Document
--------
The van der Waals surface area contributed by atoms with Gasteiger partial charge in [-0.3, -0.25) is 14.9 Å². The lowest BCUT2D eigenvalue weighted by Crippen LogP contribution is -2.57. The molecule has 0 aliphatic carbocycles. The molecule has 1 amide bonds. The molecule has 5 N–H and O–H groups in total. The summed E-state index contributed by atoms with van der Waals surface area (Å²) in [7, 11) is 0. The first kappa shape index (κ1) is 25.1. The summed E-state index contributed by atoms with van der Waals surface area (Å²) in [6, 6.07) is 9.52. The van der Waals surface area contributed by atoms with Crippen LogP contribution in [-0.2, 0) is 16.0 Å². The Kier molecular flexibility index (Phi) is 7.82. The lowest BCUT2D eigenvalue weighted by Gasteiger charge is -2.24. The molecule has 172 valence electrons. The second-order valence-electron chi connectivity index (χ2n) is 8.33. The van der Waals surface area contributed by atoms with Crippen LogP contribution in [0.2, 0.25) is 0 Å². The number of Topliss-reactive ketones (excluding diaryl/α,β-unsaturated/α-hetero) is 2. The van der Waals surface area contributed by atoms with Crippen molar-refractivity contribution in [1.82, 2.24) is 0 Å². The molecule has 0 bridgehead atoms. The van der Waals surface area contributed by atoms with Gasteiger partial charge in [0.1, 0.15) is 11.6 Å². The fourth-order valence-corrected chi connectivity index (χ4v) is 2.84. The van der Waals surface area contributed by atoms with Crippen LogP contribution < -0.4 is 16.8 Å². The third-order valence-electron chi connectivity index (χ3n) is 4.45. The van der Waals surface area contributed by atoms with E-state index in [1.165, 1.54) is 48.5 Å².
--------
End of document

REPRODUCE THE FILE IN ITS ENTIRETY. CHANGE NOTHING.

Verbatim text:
The van der Waals surface area contributed by atoms with Gasteiger partial charge in [-0.3, -0.25) is 14.9 Å². The lowest BCUT2D eigenvalue weighted by Crippen LogP contribution is -2.57. The molecule has 0 aliphatic carbocycles. The molecule has 1 amide bonds. The molecule has 5 N–H and O–H groups in total. The summed E-state index contributed by atoms with van der Waals surface area (Å²) in [7, 11) is 0. The first kappa shape index (κ1) is 25.1. The summed E-state index contributed by atoms with van der Waals surface area (Å²) in [6, 6.07) is 9.52. The van der Waals surface area contributed by atoms with Crippen LogP contribution in [-0.2, 0) is 16.0 Å². The Kier molecular flexibility index (Phi) is 7.82. The lowest BCUT2D eigenvalue weighted by Gasteiger charge is -2.24. The molecule has 172 valence electrons. The second-order valence-electron chi connectivity index (χ2n) is 8.33. The van der Waals surface area contributed by atoms with Crippen LogP contribution in [0.2, 0.25) is 0 Å². The number of Topliss-reactive ketones (excluding diaryl/α,β-unsaturated/α-hetero) is 2. The van der Waals surface area contributed by atoms with Crippen molar-refractivity contribution in [1.82, 2.24) is 0 Å². The molecule has 0 bridgehead atoms. The van der Waals surface area contributed by atoms with Gasteiger partial charge in [0.1, 0.15) is 11.6 Å². The fourth-order valence-corrected chi connectivity index (χ4v) is 2.84. The van der Waals surface area contributed by atoms with Crippen LogP contribution < -0.4 is 16.8 Å². The third-order valence-electron chi connectivity index (χ3n) is 4.45. The van der Waals surface area contributed by atoms with E-state index in [1.165, 1.54) is 48.5 Å².